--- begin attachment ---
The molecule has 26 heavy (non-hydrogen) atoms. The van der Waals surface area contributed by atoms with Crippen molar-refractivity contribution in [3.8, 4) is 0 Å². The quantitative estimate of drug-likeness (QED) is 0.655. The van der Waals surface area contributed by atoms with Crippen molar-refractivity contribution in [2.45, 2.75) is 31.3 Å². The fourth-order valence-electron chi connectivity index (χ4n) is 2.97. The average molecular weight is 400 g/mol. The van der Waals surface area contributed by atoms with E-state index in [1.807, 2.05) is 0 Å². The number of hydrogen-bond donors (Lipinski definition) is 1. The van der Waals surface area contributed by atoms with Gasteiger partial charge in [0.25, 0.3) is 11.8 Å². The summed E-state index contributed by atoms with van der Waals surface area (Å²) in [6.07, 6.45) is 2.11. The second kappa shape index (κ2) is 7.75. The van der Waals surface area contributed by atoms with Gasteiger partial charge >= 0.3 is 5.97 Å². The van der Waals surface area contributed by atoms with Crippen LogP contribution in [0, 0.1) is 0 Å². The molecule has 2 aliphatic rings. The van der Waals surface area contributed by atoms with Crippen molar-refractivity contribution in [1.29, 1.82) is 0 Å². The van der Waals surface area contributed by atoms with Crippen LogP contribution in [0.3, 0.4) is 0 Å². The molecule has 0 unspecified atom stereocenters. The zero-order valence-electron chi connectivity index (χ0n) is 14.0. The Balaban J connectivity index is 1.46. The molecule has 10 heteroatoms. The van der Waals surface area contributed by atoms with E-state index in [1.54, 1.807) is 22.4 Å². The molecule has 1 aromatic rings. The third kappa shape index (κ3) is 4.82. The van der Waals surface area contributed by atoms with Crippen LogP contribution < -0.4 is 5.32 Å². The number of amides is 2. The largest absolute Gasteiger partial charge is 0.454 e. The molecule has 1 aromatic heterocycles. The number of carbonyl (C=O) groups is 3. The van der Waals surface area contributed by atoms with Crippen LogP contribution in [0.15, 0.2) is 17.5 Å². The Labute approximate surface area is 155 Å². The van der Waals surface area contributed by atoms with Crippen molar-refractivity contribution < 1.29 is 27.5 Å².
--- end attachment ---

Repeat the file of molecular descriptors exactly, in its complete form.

The molecule has 26 heavy (non-hydrogen) atoms. The van der Waals surface area contributed by atoms with Crippen molar-refractivity contribution in [3.8, 4) is 0 Å². The quantitative estimate of drug-likeness (QED) is 0.655. The van der Waals surface area contributed by atoms with Crippen molar-refractivity contribution in [2.45, 2.75) is 31.3 Å². The fourth-order valence-electron chi connectivity index (χ4n) is 2.97. The average molecular weight is 400 g/mol. The van der Waals surface area contributed by atoms with E-state index in [1.807, 2.05) is 0 Å². The number of hydrogen-bond donors (Lipinski definition) is 1. The van der Waals surface area contributed by atoms with Gasteiger partial charge in [0.25, 0.3) is 11.8 Å². The summed E-state index contributed by atoms with van der Waals surface area (Å²) in [6.07, 6.45) is 2.11. The second kappa shape index (κ2) is 7.75. The van der Waals surface area contributed by atoms with Gasteiger partial charge >= 0.3 is 5.97 Å². The van der Waals surface area contributed by atoms with Crippen LogP contribution in [0, 0.1) is 0 Å². The molecule has 2 aliphatic rings. The van der Waals surface area contributed by atoms with Crippen molar-refractivity contribution in [1.29, 1.82) is 0 Å². The van der Waals surface area contributed by atoms with Crippen LogP contribution in [0.3, 0.4) is 0 Å². The molecule has 0 unspecified atom stereocenters. The zero-order valence-electron chi connectivity index (χ0n) is 14.0. The Balaban J connectivity index is 1.46. The molecule has 10 heteroatoms. The van der Waals surface area contributed by atoms with E-state index in [1.54, 1.807) is 22.4 Å². The molecule has 1 aromatic rings. The third kappa shape index (κ3) is 4.82. The van der Waals surface area contributed by atoms with Crippen LogP contribution < -0.4 is 5.32 Å². The number of amides is 2. The largest absolute Gasteiger partial charge is 0.454 e. The molecule has 1 aromatic heterocycles. The number of carbonyl (C=O) groups is 3. The van der Waals surface area contributed by atoms with Crippen LogP contribution in [0.15, 0.2) is 17.5 Å². The Labute approximate surface area is 155 Å². The van der Waals surface area contributed by atoms with Crippen molar-refractivity contribution < 1.29 is 27.5 Å².